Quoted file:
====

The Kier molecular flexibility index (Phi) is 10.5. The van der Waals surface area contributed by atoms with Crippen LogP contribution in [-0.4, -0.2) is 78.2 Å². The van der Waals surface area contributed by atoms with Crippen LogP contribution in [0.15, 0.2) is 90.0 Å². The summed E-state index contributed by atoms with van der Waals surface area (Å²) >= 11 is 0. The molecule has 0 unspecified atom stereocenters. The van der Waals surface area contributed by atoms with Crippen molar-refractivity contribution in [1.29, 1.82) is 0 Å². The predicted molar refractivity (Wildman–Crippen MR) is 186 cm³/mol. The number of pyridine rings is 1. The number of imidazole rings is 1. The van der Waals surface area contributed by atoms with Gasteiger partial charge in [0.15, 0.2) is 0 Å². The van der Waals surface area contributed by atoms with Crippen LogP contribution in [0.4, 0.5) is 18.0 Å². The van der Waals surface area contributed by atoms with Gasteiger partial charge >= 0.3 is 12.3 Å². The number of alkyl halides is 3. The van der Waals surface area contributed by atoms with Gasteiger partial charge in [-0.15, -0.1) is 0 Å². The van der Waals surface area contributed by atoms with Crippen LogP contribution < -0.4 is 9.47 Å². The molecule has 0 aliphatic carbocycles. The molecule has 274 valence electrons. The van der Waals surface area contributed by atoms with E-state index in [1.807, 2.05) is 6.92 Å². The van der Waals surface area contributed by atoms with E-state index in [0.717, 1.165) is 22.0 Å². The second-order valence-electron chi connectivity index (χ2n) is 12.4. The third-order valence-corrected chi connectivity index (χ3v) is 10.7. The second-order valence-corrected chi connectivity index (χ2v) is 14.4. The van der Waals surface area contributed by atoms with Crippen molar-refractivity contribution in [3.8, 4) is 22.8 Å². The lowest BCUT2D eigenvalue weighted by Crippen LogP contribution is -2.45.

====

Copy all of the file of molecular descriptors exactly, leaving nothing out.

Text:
The Kier molecular flexibility index (Phi) is 10.5. The van der Waals surface area contributed by atoms with Crippen LogP contribution in [-0.4, -0.2) is 78.2 Å². The van der Waals surface area contributed by atoms with Crippen LogP contribution in [0.15, 0.2) is 90.0 Å². The summed E-state index contributed by atoms with van der Waals surface area (Å²) >= 11 is 0. The molecule has 0 unspecified atom stereocenters. The van der Waals surface area contributed by atoms with Crippen molar-refractivity contribution in [1.29, 1.82) is 0 Å². The predicted molar refractivity (Wildman–Crippen MR) is 186 cm³/mol. The number of pyridine rings is 1. The number of imidazole rings is 1. The van der Waals surface area contributed by atoms with Gasteiger partial charge in [0.15, 0.2) is 0 Å². The van der Waals surface area contributed by atoms with Crippen LogP contribution in [0.4, 0.5) is 18.0 Å². The van der Waals surface area contributed by atoms with Gasteiger partial charge >= 0.3 is 12.3 Å². The number of alkyl halides is 3. The van der Waals surface area contributed by atoms with Gasteiger partial charge in [-0.15, -0.1) is 0 Å². The van der Waals surface area contributed by atoms with Crippen LogP contribution < -0.4 is 9.47 Å². The molecule has 0 aliphatic carbocycles. The molecule has 274 valence electrons. The van der Waals surface area contributed by atoms with E-state index in [1.807, 2.05) is 6.92 Å². The van der Waals surface area contributed by atoms with E-state index in [0.717, 1.165) is 22.0 Å². The second-order valence-electron chi connectivity index (χ2n) is 12.4. The third-order valence-corrected chi connectivity index (χ3v) is 10.7. The second-order valence-corrected chi connectivity index (χ2v) is 14.4. The van der Waals surface area contributed by atoms with Crippen molar-refractivity contribution in [3.8, 4) is 22.8 Å². The lowest BCUT2D eigenvalue weighted by Crippen LogP contribution is -2.45.